wolf road prairie

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"How foolish we were to trust our senses - our eyesight and our hearing - at a moment and in a place such as this.

These were not stars and fireflies that we saw glistening in the darkened sky. They were the campfires of a hundred generations of peoples, of families who lived, loved, played, fought and died on this sacred ground.

The crackling and rustling were not twigs and leaves as we first thought, they were the echos of the ages still recording the passing of all those who went before us.

The low rumble and grinding of the glaciers as they moved with geological slowness and certainty, back and forth wearing smooth this beautiful meadow.

The crackling, sparking and roar of the prairie fires, consuming and cleansing this earth in preparation of new life yet to come.

Two different people walked out of the prairie that night, more a part of and connected to their earth than they had ever been before."

- By Art Gara


"According to the pamphlet, Wolf Road Prairie - A Living History Museum, the land at Wolf Road and 31st Street was originally "too wet to plow or graze exensively," allowing the prairie to "survive over a century of settlement relatively unharmed."

In more recent times, said FPD naturalist Jerry Sullivan, [webmistress note: now deceased and we miss him] the prairie owed its continued survival to an unfortunately-timed business venture. "The land was supposed to be a subdivision, planned and laid out just before the crash of 1929," he explained. "Sidewalks were poured - you can walk through the prairie on them - but no buildings were ever built." After the war, land use-codes changed and the lots were considered to small to build on. "Thus," says the pamphlet, "[the prairie's] community of rare, threatened and endangered species survived miraculously to the present day."

Local conservationists "discovered" the prairie around 1970. Incorporated in 1975 as the not-for-profit Save the Prairie Society, they worked with the Forest Preserve District of Cook County and the Illinois Department of Natural Resources to purchase sixteen blocks - "four dozen plus lots," said STPS executive director Valerie Spale - from their original owners , over a ten-year period. STPS has been restoring and managing the site ever since.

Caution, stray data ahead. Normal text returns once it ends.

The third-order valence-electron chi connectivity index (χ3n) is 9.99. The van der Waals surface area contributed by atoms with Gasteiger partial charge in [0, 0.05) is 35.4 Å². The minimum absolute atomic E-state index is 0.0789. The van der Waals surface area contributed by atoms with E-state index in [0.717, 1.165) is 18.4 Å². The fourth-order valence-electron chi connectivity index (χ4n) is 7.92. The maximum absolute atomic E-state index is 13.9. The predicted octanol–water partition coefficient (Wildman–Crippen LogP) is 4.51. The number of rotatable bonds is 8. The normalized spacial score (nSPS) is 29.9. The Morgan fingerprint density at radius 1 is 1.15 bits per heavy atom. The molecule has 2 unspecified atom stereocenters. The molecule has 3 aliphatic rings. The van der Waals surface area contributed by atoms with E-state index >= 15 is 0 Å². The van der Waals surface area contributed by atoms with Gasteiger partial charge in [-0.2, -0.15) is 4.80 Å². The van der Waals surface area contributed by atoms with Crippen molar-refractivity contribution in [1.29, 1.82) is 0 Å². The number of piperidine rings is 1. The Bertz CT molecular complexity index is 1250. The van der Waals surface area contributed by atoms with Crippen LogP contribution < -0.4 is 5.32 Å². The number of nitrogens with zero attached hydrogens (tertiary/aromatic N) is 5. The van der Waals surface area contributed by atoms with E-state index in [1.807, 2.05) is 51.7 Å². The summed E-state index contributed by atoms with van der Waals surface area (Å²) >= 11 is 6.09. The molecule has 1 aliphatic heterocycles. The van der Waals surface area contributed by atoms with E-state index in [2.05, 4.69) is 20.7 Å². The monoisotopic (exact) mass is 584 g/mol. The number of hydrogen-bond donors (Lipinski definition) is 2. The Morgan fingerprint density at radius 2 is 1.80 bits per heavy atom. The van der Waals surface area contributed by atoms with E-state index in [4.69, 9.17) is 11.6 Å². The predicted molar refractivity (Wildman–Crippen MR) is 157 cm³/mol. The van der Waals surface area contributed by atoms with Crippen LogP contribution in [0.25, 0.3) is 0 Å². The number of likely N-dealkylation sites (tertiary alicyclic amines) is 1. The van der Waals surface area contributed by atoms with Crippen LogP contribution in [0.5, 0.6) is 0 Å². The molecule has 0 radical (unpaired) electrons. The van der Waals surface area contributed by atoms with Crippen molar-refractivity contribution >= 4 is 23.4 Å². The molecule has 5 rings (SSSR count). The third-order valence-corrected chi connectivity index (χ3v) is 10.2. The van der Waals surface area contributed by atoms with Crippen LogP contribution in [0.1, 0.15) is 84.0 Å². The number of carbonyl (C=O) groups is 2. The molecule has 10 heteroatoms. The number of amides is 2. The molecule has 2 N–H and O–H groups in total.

In 1988, Wolf Road Prairie became a Dedicated Illinois Nature Preserve. Don McFall, of the Illinois Nature Preserves Commission, explained that this designation is offered only to "the rarest of the rare." A dedicated site "usually contains pre-settlement natural communities," he said.

The STPS offers free monthly tours or programs to introduce newcomers to the wonders of the site, or guests can wander in at will. Visitors can park at the entrance kiosk, located on 31st St., 1/2 block west of Wolf Road. The old sidewalks begin just behing the kiosk, which consists of a large, glass-enclosed cork board. Notices about restoration work, photos and posters illustrating which flowers and grasses are visible during the month and schedules of the Prairie Society's programs are usually posted."

From "Sailing the Thistled Seas", by Karen Green
Wednesday Journal, Sept. 15, 1999


For more information or to take a virtual tour, visit Save the Prairie's website at SaveThePrairieSociety.org



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